Go by Example: Text Templates

Go provides a package called “text/template” for processing text templates. Text templates are a way to embed dynamic data into a string, using placeholders that can be replaced with actual values at runtime.

Here’s a basic example that demonstrates how to use text templates in Go:

package main

import (

func main() {
	name := "John Doe"
	age := 30

	t := template.Must(template.New("template").Parse("Name: {{.Name}}, Age: {{.Age}}"))
	err := t.Execute(os.Stdout, map[string]interface{}{"Name": name, "Age": age})
	if err != nil {

In this example, two variables, name and age, are defined. The template.Must function is used to create a new template from a string, which is passed as an argument to template.New and template.Parse. The template string uses placeholders in the form of double curly braces ({{ and }}) to embed the values of name and age.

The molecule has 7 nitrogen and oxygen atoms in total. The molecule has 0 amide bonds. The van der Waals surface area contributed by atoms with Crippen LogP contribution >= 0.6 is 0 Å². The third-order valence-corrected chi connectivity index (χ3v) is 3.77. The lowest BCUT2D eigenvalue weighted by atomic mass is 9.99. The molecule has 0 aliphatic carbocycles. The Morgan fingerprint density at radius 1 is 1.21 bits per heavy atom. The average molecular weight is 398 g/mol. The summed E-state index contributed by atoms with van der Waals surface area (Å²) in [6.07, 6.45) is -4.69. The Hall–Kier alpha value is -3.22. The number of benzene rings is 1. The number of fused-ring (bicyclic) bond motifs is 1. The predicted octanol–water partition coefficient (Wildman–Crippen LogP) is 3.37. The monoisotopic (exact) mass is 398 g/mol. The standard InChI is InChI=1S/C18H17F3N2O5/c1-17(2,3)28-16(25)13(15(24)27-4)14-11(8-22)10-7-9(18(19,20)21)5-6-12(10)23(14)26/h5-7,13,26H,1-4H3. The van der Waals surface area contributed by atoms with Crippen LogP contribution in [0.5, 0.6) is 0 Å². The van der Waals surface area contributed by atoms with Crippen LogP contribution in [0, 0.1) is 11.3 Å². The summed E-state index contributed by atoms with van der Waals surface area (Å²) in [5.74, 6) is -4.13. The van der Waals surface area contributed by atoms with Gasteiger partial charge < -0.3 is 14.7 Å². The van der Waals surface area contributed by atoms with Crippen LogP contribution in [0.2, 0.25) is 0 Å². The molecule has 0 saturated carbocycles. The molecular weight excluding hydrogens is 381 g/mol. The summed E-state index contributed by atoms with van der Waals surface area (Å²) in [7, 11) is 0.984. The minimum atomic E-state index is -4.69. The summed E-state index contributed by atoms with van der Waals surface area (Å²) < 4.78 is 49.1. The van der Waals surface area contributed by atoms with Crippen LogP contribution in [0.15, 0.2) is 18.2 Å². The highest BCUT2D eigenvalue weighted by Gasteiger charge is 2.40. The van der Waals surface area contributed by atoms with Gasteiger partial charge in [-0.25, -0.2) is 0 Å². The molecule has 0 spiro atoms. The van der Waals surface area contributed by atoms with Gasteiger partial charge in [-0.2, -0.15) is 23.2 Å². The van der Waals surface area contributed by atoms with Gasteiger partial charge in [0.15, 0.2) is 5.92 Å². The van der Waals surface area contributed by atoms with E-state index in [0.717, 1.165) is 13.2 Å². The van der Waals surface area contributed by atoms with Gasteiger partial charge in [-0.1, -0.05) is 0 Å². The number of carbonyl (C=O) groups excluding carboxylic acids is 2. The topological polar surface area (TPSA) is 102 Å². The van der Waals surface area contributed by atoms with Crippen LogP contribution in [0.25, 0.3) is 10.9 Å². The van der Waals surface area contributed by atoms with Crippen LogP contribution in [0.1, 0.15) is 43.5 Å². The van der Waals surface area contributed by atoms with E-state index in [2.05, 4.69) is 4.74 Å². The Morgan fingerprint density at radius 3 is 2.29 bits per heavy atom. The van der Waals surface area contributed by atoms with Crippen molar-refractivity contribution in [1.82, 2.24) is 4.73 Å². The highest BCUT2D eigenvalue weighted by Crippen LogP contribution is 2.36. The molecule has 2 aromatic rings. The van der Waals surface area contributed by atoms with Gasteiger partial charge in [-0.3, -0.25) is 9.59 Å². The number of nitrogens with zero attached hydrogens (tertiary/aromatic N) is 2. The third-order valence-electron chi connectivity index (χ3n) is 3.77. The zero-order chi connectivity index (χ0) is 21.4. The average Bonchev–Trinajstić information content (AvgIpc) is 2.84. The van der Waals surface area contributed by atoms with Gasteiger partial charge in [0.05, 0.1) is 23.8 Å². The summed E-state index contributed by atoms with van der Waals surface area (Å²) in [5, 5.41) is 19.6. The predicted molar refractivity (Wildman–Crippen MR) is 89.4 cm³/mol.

The t.Execute method is then called to execute the template and write the result to os.Stdout (the standard output). The second argument to t.Execute is a map that provides values for the template placeholders. In this example, the map has two keys, “Name” and “Age”, which correspond to the placeholders in the template string.

If the template execution is successful, the output will be:

Name: John Doe, Age: 30


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